What Happens To My SSI and Medicaid Benefits If I Travel

If you travel outside the United States without taking proper precautions, you could lose your eligibility for Supplemental Security Income (SSI) and Medicaid POMS: SI 02301.225 you are ineligible if you are out of the country for a full calendar month or 30 consecutive days.

Once you lose benefits, you can get reinstated, but you will be ineligible until you can prove that you’ve been back in the U.S. for 30 days. If an SSI recipient is a child living with a parent serving in the U.S. military outside the U.S., then there is an exception in the rules that allows the child to receive benefits regardless of location.

How does the Social Security Administration determine that an SSI recipient has been out of the U.S. for more than 30 days?

Certain factors indicate to the agency that an SSI recipient is not in the U.S. These include:

  • The agency requests information to update a record for a continuing disability review and the SSI recipient fails to respond to the request.
  • Relatives or other parties respond when the agency requests information or third parties contact the agency to ask for the recipient’s appointments to be rescheduled.
  • The SSI recipient was absent from the U.S. in the past, and the record reflects periods where SSI benefits were suspended in the past due to travel.
  • The supplemental security income record shows a direct deposit to a foreign bank yet the individual has a U.S. address.

These instances could be due to a vacation or other causes, but the recipient may need to prove their presence with evidence of travel documents or statements from neighbors or others with knowledge of the recipient’s presence in the U.S. Otherwise, their benefits could be terminated.

Does travel affect eligibility for Medicaid the Same Way?

Medicaid operates differently in different states, so the answer to the question depends on your state of residence. In most states, Medicaid eligibility is tied to SSI eligibility, commonly referred to as 1634 states, thirtyseven of our fifty states operate this way, so if you lose SSI, you also lose Medicaid. The remaining states eligibility rules are not linked as closely, so it can be hard to predict how Medicaid will be affected by travel without some research into the rules of your particular state.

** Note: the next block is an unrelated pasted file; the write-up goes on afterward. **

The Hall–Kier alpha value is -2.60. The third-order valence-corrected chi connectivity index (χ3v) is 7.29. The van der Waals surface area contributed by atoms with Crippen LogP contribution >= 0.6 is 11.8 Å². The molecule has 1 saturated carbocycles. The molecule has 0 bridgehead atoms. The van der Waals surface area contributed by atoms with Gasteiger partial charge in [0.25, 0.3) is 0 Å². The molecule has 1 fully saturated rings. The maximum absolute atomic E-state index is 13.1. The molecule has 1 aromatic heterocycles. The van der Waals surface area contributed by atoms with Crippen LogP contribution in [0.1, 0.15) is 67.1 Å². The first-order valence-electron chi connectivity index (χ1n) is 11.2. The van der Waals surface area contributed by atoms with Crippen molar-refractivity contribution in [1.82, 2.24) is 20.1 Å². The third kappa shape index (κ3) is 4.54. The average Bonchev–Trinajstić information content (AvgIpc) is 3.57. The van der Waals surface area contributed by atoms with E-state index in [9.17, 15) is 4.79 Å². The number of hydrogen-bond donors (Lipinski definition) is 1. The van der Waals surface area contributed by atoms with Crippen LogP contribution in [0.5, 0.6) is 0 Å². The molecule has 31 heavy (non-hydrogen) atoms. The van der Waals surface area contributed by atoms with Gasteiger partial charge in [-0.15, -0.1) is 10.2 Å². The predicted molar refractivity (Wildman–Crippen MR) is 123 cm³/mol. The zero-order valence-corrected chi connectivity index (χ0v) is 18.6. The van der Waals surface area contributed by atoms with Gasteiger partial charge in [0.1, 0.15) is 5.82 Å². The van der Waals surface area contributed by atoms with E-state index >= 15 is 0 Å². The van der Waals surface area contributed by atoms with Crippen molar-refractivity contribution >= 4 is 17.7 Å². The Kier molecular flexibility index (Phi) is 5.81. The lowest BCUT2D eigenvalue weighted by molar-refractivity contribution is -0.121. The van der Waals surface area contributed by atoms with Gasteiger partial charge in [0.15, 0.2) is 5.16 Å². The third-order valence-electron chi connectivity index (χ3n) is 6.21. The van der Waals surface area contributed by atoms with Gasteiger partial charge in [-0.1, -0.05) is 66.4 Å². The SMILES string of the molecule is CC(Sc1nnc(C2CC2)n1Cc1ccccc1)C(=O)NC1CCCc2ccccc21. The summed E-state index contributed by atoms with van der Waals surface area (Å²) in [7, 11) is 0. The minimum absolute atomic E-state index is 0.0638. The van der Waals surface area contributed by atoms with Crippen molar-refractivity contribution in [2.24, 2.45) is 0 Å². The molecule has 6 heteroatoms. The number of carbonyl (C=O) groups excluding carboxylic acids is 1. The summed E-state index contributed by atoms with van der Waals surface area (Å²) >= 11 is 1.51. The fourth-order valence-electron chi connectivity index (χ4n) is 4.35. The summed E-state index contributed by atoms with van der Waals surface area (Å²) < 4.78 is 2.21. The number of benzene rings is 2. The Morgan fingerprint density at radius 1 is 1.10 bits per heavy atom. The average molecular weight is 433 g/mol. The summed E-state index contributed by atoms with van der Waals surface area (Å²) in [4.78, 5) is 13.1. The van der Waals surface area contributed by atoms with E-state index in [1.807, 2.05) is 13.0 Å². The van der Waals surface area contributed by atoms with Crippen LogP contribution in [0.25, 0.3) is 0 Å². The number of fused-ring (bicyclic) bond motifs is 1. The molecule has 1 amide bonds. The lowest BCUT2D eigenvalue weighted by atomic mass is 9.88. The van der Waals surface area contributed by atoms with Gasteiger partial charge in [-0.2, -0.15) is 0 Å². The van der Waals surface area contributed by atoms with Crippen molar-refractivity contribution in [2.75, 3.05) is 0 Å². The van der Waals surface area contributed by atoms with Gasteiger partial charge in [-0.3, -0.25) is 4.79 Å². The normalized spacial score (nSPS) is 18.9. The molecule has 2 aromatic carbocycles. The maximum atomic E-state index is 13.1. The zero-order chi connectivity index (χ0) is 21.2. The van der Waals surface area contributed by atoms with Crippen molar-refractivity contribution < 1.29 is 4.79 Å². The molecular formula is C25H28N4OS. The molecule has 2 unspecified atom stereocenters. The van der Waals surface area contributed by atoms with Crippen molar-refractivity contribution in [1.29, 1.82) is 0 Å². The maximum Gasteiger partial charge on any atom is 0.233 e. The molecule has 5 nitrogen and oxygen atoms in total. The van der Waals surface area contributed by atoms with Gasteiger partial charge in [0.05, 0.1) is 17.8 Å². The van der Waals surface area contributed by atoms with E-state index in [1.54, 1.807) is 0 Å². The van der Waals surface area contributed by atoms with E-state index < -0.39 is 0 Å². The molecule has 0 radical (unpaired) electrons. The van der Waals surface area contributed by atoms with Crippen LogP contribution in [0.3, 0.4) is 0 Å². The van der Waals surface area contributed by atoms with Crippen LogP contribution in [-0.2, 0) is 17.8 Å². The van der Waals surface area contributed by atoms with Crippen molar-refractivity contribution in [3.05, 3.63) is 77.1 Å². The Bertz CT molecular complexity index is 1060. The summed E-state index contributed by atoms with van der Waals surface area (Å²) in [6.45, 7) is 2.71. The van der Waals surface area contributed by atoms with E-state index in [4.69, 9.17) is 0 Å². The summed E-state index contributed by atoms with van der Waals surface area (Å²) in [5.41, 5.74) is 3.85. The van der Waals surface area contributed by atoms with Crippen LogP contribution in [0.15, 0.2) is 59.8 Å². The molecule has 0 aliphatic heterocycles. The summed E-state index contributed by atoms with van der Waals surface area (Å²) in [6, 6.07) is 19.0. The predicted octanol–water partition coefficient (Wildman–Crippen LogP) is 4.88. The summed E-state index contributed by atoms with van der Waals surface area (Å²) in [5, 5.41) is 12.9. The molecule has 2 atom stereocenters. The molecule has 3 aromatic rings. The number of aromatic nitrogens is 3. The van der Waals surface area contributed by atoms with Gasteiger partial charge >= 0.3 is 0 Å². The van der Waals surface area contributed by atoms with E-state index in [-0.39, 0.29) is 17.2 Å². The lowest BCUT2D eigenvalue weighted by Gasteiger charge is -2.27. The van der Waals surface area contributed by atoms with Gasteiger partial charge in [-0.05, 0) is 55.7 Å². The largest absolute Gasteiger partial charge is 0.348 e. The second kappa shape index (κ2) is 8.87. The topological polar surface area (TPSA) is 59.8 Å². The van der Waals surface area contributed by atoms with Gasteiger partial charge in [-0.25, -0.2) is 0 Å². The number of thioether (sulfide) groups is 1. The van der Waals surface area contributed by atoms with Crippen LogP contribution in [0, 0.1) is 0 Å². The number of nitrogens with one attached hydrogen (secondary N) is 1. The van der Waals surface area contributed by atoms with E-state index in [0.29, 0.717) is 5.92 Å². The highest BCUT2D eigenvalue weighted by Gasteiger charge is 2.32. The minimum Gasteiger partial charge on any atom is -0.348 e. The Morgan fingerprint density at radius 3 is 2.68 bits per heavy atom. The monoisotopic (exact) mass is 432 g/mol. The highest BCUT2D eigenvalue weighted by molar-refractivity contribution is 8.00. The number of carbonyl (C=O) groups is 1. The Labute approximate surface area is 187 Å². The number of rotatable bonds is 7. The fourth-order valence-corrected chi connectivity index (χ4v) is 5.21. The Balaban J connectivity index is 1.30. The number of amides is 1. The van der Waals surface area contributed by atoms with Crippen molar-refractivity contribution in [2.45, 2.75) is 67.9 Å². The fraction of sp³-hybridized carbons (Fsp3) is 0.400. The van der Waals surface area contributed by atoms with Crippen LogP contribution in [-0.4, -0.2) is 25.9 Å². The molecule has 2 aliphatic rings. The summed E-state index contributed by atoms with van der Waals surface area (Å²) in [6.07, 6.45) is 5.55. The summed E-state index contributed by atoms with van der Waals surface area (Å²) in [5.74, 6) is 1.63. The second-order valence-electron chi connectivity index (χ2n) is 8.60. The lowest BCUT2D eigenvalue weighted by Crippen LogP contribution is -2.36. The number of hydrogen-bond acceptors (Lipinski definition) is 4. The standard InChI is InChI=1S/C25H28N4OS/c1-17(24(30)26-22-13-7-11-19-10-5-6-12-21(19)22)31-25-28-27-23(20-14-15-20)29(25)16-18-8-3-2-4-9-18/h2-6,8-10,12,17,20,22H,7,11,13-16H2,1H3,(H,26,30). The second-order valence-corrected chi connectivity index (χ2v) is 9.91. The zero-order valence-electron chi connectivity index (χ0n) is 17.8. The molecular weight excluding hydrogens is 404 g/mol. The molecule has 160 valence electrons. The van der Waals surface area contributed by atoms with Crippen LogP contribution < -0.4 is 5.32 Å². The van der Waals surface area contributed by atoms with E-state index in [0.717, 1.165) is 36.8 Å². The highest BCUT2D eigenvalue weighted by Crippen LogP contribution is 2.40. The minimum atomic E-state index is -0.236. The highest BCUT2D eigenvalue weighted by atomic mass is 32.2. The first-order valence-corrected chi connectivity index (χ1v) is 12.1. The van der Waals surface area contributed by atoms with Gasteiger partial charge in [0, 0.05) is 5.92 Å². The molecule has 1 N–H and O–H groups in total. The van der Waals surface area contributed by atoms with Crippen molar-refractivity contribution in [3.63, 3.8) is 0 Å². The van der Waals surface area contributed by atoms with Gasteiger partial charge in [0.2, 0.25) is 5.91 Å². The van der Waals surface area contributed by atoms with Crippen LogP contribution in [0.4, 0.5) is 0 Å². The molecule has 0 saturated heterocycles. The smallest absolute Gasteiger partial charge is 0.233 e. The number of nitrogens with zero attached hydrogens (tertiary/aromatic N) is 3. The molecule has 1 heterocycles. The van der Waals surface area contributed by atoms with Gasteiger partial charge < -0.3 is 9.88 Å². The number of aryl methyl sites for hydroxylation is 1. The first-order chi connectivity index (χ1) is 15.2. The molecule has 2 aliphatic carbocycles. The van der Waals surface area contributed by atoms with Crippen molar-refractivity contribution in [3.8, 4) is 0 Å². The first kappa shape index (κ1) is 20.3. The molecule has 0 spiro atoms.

To protect our client’s eligibility, CPT Institutes requires a Trust Beneficiary who wants to travel for longer than 30 days to get a legal opinion from a qualified Special Needs Planning Attorney before traveling. It is a good idea for all recipients of SSI or Medicaid to check with an experienced attorney before planning a vacation. A knowledgeable attorney or a Medicaid representative could also advise whether your Medicaid coverage can help if you are injured or ill while traveling out of your state of residence because the rules differ according to each state program.

Where can I get more information?

If you are a Trust Beneficiary with CPT, you can start by talking to your CPT Representative. If you want to speak to a qualified Special Needs Planning Attorney and don’t already have a legal advisor in place, the following organizations can help you find an attorney to suit your needs:

DISCLAIMER: The information provided by CPT Institute is for informational purposes only and is intended to be used as a non-legal guide prior to consultation with an attorney familiar with your specific legal situation. CPT Institute is not engaged in the practice of law or in rendering legal advice or counsel. No such legal advice or counseling is either expressly or impliedly intended. This form is not a substitute for the advice or counsel of an attorney. If you require legal advice, you should seek the services of an attorney.© 2023 CPT Institute All rights reserved.